Small group of happy friends running in the woods in the autumn.

Fall is a great time to get outside to hike. Lower temperatures and dewpoints coupled with changing scenery all make great reasons to take your fitness routine into nature.

Benefits of Hiking vs Walking

Have you ever wondered what the difference between hiking and walking really is? Aside from intentionally choosing a scenic hiking route, both use the same lower body mechanics.  The main variant is uneven terrain. Sand, packed dirt, rocks, and other natural materials found on nature trails create surfaces that force your body to work harder than flat, paved surfaces. In fact, hiking on an uneven surface increases your energy use by up to 28%, according to a University of Michigan study*.

This study found that your heart rate and metabolic rate go up, and you burn more calories.

Slope grade and switchbacks create differences in step gait and balance that require subtle shifts and increases in leg work throughout the hike.

Steady State Cardio with a View!

According to ACE, steady-state training (SST) focuses on maintaining a consistent, low-to-moderate intensity work-rate for an extended period of time. It is an established and proven method for improving cardiorespiratory fitness and enhancing aerobic capacity. 

Fall hikes are a great choice for mixing some steady-state cardio into your routine.

Jump into fall with this awesome exercise combo!

What if we took your favorite hike, and combined it with some amazing outdoor interval training?

HIIT training, (High Intensity Interval Training) can increase the effect of EPOC (excess post-exercise oxygen consumption), helping to burn calories after the exercise session is completed.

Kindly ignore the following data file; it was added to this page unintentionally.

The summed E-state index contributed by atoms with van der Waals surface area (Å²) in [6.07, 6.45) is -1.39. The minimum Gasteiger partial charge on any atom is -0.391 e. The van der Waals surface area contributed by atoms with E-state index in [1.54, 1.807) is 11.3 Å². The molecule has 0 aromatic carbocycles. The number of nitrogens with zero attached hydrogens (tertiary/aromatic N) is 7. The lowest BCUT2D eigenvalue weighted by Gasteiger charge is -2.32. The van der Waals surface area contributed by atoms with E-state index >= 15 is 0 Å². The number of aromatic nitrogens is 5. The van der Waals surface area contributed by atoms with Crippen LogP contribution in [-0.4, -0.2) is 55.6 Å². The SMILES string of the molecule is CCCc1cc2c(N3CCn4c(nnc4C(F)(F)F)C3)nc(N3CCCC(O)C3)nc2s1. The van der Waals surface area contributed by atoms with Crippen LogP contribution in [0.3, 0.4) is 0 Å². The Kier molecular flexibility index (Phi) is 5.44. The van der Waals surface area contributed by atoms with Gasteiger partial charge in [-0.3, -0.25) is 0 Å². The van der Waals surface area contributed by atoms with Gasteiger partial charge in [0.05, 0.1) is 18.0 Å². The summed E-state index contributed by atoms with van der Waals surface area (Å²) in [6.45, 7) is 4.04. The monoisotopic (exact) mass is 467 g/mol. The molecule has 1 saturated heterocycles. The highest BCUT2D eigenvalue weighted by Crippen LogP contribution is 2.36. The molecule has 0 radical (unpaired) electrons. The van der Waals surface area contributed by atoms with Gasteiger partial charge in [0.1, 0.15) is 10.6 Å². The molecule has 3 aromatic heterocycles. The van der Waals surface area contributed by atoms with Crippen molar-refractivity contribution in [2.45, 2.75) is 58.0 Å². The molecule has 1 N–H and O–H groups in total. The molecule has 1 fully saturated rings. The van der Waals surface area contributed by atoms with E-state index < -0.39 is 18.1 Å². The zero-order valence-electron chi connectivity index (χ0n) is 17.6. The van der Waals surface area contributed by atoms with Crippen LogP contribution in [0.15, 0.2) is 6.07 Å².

Plus, it’s a great way to add intensity and variety to the steady-state cardio part of your hike.

In any case, it should make for a completely memorable workout. Studies show that you will have better retention and repetition of your workouts if you find them enjoyable. 

Medicine Ball Fall

Try this:

  • Stair intervals: Find a set of stairs within
    your hike and run up and down 5 times.
  • Box Jumps on Benches: Find a very sturdy bench
    and try sets of 10 box jumps. (Be sure to ask if you are on private or public
    land, and make sure that your jumps will cause no damage to the structure).
  • Weighted Backpack Trail Sprints: Put a couple SMART
    Medicine Balls
    in a backpack to increase the challenge of your sprints. Be
    sure the weight distribution is even and not pulling on your neck and back. Pick
    a spot on the trail and make a start and stop point. Run at top speed back and
    forth 5 times. Be sure to watch for fallen rock, roots, or other obstacles.
  • Rock dips and pushups: Find a rock, bench,
    downed tree or stair on your trail and hammer out a set of 10 tricep dips, then
    turn it over and do 10 pushups.  Repeat
    five rounds.
  • SMART Medicine Ball Jack Presses: Hold the Medicine Ball to your chest with your feet
    together. Jump out to a wide stance while pressing the medicine ball straight
    out in front of you. Try sets of 20 on repeat for 5 rounds. (Tip: Carry the
    Medicine Balls on the entire hike with you in a backpack for extra challenge!)

*Voloshina, Alexandra S et al. “Biomechanics and energetics of walking on uneven terrain.” The Journal of experimental biology vol. 216,Pt 21 (2013): 3963-70. doi:10.1242/jeb.081711

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